The device must be of soft iron to have sufficient magnetic conductance at the same time as efforts must be taken to avoid unacceptable eddy currents.

The invention is characterized by a design which provides a satisfactory result and is is stable. The solution can be realized by simple means and in a simple way,

The invention will be described in more details with reference to an example.


The present invention, will in the following, be described in more detail with reference to the drawings, wherein:

FIG. 1 is a schematic axially radial cross-section through an embodiment of the invention,

FIG. 2 is an exploded perspective view of the hub of the stator in FIG. 1, with support devices, making the shape of the groove becomes visible,

FIG. 3 is corresponding perspective view of the hub of the stator in FIG. 1, where all the pieces of iron powder of the stator are arranged, ready for embedding, and it also shows that every second piece of iron powder is clad by a winding, and

FIG. 4 is an end view of a support element, seen in an axial direction.


FIG. 1, shows an electrical machine, having a stator 11 and a rotor 12. The rotor 12 comprises a cylindrical house 13 with end walls 14, 15, which are carrying annular arranged permanent magnets 16. An air gap separates each ring of magnets from the iron of the stator 21, 22. The house 13 of the rotor may be fixed in a suitable way to a not shown rotating part or a pulley or some other powder element.

The stator 11 is provided with a shaft or a carry pin 17 and a hub 18, in one piece. The hub 18 has a protruding flange 20, centrally positioned in the rotor house. The protruding flange 20 acts as a mold for epoxy, at the same time as it carries a series of cores 21, which are wound with copper wire, and cores 22 without copper wire, which teeth of the stator 11. The remaining teeth comprise of laminated cores and are fixed to the hub 18, in recesses 24 in the protruding flange 20.

FIGS. 2 and 3, shows details of the stator 11 in two different phases of manufacturing, namely at providing the hub 18 for insertion of support elements 25 (FIG. 2), and after fixing of cores and windings, before embedding (FIG. 3).

The protruding flange is provided with recesses 23, which are to provide better adhesion between the hub and the casting material. The number of such recesses and the shape of these are not vital. In addition to these recesses, there are six rectangular grooves 24 on the protruding flange. These grooves are designed for insertion of laminated cores 25. The grooves 24, both supports and positions the cores, and thus the design and the dimension of these grooves 24 are of vital importance.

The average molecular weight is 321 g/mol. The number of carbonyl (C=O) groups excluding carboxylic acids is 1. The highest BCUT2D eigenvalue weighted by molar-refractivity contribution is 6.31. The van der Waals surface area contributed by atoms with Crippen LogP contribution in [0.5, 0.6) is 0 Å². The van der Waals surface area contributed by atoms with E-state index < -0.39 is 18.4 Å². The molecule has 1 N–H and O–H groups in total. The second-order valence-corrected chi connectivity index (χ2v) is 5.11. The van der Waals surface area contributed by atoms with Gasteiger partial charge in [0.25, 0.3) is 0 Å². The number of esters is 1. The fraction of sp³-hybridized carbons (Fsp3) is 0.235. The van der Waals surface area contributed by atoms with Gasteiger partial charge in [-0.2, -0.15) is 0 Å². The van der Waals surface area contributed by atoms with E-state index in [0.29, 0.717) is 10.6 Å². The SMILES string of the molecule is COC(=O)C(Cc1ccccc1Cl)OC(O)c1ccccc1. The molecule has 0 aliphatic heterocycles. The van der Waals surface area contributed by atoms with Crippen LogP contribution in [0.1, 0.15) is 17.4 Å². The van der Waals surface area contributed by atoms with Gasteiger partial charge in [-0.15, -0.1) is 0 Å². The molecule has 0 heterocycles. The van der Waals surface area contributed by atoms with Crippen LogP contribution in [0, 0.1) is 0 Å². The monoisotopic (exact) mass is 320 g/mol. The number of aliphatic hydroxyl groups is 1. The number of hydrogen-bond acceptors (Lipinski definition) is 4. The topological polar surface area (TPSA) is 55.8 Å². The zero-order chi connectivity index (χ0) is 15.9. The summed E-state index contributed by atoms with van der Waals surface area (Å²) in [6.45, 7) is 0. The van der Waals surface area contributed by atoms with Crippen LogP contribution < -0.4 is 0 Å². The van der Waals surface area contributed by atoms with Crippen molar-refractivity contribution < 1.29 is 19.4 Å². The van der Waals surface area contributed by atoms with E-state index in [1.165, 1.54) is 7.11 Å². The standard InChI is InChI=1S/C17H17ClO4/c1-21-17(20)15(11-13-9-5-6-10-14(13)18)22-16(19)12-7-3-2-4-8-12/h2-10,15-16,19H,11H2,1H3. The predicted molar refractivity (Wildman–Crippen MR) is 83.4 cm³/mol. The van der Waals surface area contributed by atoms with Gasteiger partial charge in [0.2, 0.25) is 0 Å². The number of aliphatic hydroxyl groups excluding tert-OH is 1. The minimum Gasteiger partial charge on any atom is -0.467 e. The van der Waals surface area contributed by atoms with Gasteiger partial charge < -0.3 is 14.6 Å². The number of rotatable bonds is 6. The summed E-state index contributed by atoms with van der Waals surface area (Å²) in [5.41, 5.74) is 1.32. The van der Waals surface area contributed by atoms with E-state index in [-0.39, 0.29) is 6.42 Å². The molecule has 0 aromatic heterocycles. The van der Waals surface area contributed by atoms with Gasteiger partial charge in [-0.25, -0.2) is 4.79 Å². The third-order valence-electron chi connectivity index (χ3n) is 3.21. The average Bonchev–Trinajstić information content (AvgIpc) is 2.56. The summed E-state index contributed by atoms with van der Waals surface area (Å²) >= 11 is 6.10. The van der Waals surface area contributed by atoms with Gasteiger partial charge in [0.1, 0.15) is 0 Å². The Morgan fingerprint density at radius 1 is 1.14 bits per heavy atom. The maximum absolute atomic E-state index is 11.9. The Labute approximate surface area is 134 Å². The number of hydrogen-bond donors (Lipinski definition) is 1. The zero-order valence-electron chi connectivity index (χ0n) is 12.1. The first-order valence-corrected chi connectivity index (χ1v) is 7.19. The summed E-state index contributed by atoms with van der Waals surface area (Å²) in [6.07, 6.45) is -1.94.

The cores 25 are shown more detailed in FIG. 4. The cores 25 are assembled of three outer sheets 26-28 on each side, which have an inner tongue 29, designed to be inserted in a rectangular groove 24, and a central part of three shorter sheets 30-32. In this way, the cores 25 will, seen in axial direction, be fan-shaped. Since the cores 25 substitutes each third non-wound iron powder elements 22, and thus is integrated in the magnetic circuit of the stator, it is important that the cores have this fan-shape, in such a way that they, in magnetic matter, are as similar as possible to the iron powder elements they substitutes.

Due to the cores. 25 are having a tongue 29, which are pressed into the rectangular grooves 24, a substantial mechanical stiffening of the stator construction is achieved, and the risk of breakdown is reduced.

After assembling the above parts, then the ends of the copper wire in the winding cores 33, are brought into the centre 35 of the hub 18, through hole 34, to be connected. The stator is then placed in a mold and embedded in epoxy.

Patent Citations
Cited PatentFiling datePublication dateApplicantTitle
US5977684 *Jun 12, 1998Nov 2, 1999Lin; Ted T.Rotating machine configurable as true DC generator or motor
US6664692May 25, 2000Dec 16, 2003Smart Motor AsElectrical machine
EP1130748A1 *Mar 2, 2001Sep 5, 2001Julien GillonnierElectrical transversal flux machine with a starlike coreplates
GB2255452A * Title not available
WO1996021965A1Jan 4, 1996Jul 18, 1996Federico CaricchiAn axial flux electric machine, adapted for use as an electric propulsor for vehicles and as an electric power generator
WO2000030238A1 *Nov 11, 1999May 25, 2000Joerg BobzinElectric machine
Referenced by
Citing PatentFiling datePublication dateApplicantTitle
US8373319 *Sep 24, 2010Feb 12, 2013Jerry BarnesMethod and apparatus for a pancake-type motor/generator
U.S. Classification310/254.1, 310/156.32
International ClassificationH02K1/18, H02K21/24
Cooperative ClassificationH02K1/182
European ClassificationH02K1/18A
Legal Events
May 12, 2011FPAYFee payment
Year of fee payment: 4
Nov 10, 2005ASAssignment
Effective date: 20051108